I have finally resigned myself to the fact that the use of a PN-POV has been muddying not only the story, but how I approach it. I tried PN-POV with a 1P-POV and a 3P-POV with both present and past tenses. Although these POVs and tenses worked to a point, they did not further the Milly story with any substance. Depth of characters and story line was being lost, because I had been spending a lot of time rewriting POVs, and tenses, trying to make them work. More importantly, I was also losing interest in the story. It was becoming a trial just to sit at the computer and open the document.
Today, I opened the document with a renewed vigor, as I fell to a more comfortable writing style, third person omniscient (3PO-POV). I already have the first chapter layout, and rewriting it from the 3PO-POV feels right for the story. Burroway (2007) says, ‘if I persevere with writing, my voice will inevitably take on a colouration that is entirely my own’ (p. 60). King (2000) notes that, ‘words have weight, they can create sentences, sentences create paragraphs and sometimes paragraphs quicken and begin to breathe’ (p. 135). This is what changing the POV has done, it has changed the words by giving them breath.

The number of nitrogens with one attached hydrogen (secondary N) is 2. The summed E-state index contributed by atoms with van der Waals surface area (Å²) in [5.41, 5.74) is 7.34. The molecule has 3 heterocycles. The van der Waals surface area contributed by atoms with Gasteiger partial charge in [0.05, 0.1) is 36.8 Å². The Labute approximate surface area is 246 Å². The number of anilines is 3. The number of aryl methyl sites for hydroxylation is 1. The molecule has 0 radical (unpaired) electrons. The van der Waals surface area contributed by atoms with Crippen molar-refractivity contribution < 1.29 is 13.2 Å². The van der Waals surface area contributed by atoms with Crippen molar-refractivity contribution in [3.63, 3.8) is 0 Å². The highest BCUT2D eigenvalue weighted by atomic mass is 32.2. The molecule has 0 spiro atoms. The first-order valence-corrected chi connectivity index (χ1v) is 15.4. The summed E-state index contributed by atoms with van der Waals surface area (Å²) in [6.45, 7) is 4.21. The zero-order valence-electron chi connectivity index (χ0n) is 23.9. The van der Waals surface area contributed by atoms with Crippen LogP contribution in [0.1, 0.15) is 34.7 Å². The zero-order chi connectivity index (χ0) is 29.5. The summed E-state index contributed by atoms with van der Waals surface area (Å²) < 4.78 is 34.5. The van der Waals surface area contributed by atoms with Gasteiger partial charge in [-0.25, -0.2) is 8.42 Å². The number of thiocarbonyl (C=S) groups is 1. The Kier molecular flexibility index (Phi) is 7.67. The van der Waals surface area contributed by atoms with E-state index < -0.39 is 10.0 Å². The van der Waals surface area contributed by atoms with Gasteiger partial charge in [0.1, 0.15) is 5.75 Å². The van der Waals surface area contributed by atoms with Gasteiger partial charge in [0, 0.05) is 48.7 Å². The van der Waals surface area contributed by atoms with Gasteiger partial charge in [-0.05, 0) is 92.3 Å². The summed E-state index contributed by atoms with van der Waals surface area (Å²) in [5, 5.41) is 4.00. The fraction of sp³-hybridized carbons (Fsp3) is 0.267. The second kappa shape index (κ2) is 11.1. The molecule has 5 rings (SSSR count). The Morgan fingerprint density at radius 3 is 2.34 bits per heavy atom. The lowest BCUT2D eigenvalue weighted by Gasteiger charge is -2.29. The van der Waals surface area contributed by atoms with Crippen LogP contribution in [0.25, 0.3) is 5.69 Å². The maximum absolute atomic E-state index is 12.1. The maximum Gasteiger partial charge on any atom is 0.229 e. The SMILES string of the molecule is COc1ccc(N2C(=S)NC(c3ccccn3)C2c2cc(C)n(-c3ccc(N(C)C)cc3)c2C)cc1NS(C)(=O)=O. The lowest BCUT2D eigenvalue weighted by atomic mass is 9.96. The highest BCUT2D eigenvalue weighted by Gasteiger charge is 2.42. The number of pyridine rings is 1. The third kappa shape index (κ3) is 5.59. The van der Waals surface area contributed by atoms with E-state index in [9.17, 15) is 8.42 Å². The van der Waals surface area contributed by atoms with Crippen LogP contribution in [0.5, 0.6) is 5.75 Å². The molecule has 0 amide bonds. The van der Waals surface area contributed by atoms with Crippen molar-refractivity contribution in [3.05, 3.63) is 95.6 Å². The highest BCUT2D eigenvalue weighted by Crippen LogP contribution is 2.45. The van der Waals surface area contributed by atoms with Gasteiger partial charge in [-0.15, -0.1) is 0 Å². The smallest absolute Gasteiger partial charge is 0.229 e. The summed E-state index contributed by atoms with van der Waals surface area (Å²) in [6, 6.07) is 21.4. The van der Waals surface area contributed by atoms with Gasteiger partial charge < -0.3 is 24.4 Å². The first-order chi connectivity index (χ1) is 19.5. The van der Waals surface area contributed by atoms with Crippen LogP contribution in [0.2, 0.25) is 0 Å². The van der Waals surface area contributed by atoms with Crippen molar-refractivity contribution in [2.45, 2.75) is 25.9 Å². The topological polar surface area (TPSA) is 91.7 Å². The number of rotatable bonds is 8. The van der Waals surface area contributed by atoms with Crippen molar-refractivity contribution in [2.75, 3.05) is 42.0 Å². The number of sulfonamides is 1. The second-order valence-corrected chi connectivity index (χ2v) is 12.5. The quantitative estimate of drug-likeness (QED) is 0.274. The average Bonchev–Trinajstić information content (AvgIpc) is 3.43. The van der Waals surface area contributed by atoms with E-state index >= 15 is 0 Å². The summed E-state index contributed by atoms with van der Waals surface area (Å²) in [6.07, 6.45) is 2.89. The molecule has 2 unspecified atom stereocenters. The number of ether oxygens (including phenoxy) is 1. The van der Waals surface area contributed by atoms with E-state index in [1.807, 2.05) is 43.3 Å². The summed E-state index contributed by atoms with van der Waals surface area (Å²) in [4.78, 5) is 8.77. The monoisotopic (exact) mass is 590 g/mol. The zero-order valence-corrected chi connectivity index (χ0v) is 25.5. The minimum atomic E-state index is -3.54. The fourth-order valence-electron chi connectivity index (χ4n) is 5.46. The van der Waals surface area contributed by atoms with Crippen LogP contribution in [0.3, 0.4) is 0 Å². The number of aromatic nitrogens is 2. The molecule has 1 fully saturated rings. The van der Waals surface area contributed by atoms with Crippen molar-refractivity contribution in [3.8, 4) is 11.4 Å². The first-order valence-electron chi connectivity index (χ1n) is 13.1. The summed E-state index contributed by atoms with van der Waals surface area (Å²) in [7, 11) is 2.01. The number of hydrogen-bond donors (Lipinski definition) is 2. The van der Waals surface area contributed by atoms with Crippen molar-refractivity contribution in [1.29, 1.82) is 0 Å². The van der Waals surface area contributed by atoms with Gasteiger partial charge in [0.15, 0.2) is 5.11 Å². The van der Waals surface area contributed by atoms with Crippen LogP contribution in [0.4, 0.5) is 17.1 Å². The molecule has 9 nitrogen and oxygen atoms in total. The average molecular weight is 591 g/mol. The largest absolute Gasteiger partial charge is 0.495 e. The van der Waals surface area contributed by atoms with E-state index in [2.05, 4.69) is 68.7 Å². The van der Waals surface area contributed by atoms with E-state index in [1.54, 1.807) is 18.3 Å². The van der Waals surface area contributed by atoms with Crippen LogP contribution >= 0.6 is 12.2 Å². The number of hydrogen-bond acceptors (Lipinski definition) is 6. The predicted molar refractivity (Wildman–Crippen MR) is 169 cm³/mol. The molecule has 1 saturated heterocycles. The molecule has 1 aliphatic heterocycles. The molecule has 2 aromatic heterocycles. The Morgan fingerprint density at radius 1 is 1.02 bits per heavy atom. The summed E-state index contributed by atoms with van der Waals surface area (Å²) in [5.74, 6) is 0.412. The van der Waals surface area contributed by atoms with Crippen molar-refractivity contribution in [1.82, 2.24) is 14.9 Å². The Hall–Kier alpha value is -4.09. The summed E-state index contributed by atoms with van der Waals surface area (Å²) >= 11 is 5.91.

Brown, A 2007, ‘Writing for children’, in S Earnshaw (ed.), The handbook of creative writing, Edinburgh University Press, Edinburgh.
King, S 2000, On writing: a memoir of the craft , Simon & Schuster, New York.